"Get a CCW permit! When the parking attendent asks you if there will be any weapons left in the car, you can tell him/her NO! You'll have the firearms with you since can LEGALLY carry them on you person."

    I do have a cwfl, but my employer forbids firearms on his property while at work. I drive through some not so good neighborhoods to get to and from work, and I do lock up my ccw in the parking lot, but if the boss finds out do you think I should be fired????? I have done all I can do to remain legal, and it is not "illegal":fire: to have a gun in my car in Florida.
  7. xjchief

    xjchief Member

    May 25, 2007
    People's Banana Republic of Hawaii
    Trolling or not this is the mentality of the folks living in Hawaii. I spent the first 21 years of my life there...

    Hawaii has a law for everything. The people there rely on the government for everything. In short, it makes California look like a beacon of freedom.

    I'm moving back there and have real deep reservations about raising my children in an environment where individual rights and freedom take a back seat to the whims of local government.

    Hawaii is not Florida so why don't you concern yourself with over-regulating yourself and leave the rest of us alone. Continue to bury your head in the sand and count on Uncle Fasi. :neener:
  8. Robert Hairless

    Robert Hairless Member

    Oct 11, 2003
    I never thought of that. Your knowledge of American history has just helped me understand some things that have had me puzzled for a long time.

    For example it often bothered me that New Jersey was so backward in terms of individual rights, especially in the right to keep and bear arms--that Second Amendment stuff. Thanks to you, though, I realize that the explanation is simple: New Jersey must still be a British colony because George Washington and his army had no means of transportation to Trenton, so they never crossed the Delaware River.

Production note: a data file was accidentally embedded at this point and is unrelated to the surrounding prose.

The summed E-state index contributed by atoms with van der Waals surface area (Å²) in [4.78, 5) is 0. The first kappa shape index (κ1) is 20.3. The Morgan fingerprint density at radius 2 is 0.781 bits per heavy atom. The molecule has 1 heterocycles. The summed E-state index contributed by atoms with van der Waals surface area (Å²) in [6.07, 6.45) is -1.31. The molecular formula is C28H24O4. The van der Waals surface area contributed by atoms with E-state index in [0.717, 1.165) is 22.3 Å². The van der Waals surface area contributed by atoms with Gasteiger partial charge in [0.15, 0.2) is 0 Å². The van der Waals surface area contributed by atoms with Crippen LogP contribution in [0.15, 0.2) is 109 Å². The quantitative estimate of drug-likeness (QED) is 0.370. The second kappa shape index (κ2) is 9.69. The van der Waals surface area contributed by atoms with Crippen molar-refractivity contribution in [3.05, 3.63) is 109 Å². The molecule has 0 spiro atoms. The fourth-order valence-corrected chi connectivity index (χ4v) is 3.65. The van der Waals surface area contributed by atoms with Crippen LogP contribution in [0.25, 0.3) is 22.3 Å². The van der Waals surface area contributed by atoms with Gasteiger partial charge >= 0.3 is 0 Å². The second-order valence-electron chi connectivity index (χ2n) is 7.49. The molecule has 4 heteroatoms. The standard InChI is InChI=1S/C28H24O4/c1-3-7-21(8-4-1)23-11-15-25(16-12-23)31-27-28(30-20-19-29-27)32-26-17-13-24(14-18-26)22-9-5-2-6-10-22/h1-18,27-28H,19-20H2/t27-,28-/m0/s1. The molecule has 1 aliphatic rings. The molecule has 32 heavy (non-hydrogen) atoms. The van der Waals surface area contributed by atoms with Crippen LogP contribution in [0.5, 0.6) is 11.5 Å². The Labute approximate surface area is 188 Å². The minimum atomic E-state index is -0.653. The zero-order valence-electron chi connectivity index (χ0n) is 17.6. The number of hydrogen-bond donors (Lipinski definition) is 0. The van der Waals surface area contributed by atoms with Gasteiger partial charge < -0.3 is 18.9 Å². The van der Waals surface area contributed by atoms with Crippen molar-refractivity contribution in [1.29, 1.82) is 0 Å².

That's probably also the reason why the District of Columbia is ruled by idiots who have been elected by dimwits. (I use the words "idiots" and "dimwits" in their purely political sense without any implication that District residents are intellectually challenged because they choose their mayor and city administration unwisely.) See, General Washington and his troops couldn't get anywhere because they had no vehicles. There were no wagons, coaches, sleds, or horses. All they had was one little old guy named "Myron" to tote things around for the whole, entire army. So when the redcoats fired on citizens in Massachusetts, Myron said "Hey, I don't want those guys shooting at me," quit them cold, and walked across the water to Hawaii where he taught American History in the schools there. We lost the Revolutionary War, all the British colonies except for New Jersey, New York, and Illinois were sold to King Kamehameha I for a bunch of bananas, the old word for "gun" in Hawaiian is "ana," and so Hawaii decided to ban ana.

    Your knowledge and understanding probably came from the curriculum developed by Myron, as did mine before I read another book. :)

    Seriously, though, because Hawaii was not a state when the Bill of Rights was adopted it does not apply to residents of Hawaii.
  9. hso

    hso Moderator Staff Member

    Jan 3, 2003
    0 hrs east of TN
    Closed as OT due to OP's pointless rant.

    Please read the subforum sticky before posting.